Kiehl has been scanning subjects in the program three times during the process of treatment to understand mechanisms of change in those who don’t come back for repeat offenses.
Research like Kiehl’s is helping neuroscientists map out which brain regions should be targeted for treatment that will translate to improved behavioral and life outcomes.
This approach has been likened to working on a muscle that has atrophied from not being used.
“That’s the holy grail, to show which therapies and treatments adjust and help these circuits adapt,” Kiehl said. “What is the brain mechanism of change, and is it sustainable?
“That’s what we’re working on now. And if we figure that out we can get carefully derived measure of treatment efficacy.”
The concept of brain age and maturity is at the heart of Kiehl’s work with juveniles and psychopaths. Neuroscience can be a way to help determine how mature a person’s brain is more accurately than their numerical age.
Kiehl says that this is the essence of neuro-prediction.
“If you can measure the brain components that predict something rather than a proxy, like impulsivity, that circuit will indicate someone’s future impulsive behavior better than self-reports or other ways of measurements,” he said.
“Brain age is a better predictor if you re-offended than your date of birth.”
Drawing conclusions about people’s behavior based on brain imaging presents challenges and pitfalls for neuroscientists, however.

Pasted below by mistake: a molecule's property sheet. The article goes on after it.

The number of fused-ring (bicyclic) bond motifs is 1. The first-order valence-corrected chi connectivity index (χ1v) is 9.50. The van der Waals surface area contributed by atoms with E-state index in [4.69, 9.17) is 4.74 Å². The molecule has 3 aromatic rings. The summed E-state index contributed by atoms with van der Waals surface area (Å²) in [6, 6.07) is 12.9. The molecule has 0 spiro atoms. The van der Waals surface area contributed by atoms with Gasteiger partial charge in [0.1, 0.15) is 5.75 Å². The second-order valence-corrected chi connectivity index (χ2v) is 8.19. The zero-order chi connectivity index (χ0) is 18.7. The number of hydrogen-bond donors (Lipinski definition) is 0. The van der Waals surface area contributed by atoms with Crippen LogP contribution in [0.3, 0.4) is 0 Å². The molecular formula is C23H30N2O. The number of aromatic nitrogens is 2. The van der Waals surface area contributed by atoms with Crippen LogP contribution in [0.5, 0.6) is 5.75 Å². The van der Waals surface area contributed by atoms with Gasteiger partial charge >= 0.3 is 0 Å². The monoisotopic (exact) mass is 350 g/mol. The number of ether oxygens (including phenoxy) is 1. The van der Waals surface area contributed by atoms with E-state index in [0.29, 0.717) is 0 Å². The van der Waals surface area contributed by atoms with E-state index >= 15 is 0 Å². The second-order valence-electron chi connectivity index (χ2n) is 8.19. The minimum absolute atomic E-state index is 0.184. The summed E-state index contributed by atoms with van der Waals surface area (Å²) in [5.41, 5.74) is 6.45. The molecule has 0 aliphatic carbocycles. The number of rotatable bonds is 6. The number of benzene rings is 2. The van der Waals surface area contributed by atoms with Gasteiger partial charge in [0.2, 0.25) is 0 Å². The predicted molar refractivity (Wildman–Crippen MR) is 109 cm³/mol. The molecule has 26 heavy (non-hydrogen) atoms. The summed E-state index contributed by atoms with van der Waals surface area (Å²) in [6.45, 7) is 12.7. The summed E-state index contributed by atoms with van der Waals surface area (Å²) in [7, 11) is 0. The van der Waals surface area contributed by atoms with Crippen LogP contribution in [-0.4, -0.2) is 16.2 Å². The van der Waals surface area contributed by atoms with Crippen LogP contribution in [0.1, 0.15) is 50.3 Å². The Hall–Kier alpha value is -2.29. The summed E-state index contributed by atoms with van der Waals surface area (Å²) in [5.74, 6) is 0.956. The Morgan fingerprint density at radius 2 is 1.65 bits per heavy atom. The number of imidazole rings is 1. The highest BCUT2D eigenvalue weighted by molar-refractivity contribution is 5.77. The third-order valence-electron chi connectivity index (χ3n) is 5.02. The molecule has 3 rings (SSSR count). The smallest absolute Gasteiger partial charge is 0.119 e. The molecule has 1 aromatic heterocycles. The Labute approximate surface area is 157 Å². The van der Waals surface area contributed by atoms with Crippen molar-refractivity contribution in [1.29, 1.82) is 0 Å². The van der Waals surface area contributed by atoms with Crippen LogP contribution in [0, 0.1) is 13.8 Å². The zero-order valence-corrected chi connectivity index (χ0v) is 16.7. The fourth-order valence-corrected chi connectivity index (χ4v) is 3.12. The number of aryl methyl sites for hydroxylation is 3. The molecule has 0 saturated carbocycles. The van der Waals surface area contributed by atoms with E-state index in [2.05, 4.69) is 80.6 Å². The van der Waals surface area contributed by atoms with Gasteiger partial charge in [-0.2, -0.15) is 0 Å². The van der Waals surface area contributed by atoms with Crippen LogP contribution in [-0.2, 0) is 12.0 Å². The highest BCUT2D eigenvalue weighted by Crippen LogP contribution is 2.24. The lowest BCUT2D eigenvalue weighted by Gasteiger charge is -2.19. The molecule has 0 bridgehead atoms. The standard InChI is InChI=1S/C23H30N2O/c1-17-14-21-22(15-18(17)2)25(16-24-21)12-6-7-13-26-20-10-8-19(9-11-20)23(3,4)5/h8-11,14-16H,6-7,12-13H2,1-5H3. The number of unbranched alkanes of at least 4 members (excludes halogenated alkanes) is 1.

One danger involves a term called reverse inference, which can amount to researchers overestimating how much a certain area of the brain is involved or responsible for determining a specific behavior or cognitive process.
Kiehl argues that having strong data that can allow for good predictive power helps lessen the need for interpretation, and limit the possibility of errors that stem from things like reverse inference.
Scientists may disagree about the exact function and role of the amygdala, for example, which has been linked to fear and aggression. But, according to Kiehl, “an amygdala deficit is an amygdala deficit. We can academically argue about the interpretation, but what’s really important is the data.”
Other than the obvious benefit of reducing future violent acts and the damage that ripples from them, the kind of treatment offered at the MJTC can ultimately be much cheaper than it is to incarcerate people in the long run if reoffending can be reliably reduced.
A 2006 study in the Journal of Research on Crime and Delinquency found, “Over the 4.5 year follow–up, the return on the investment in the MJTC amounted to over 700 percent.”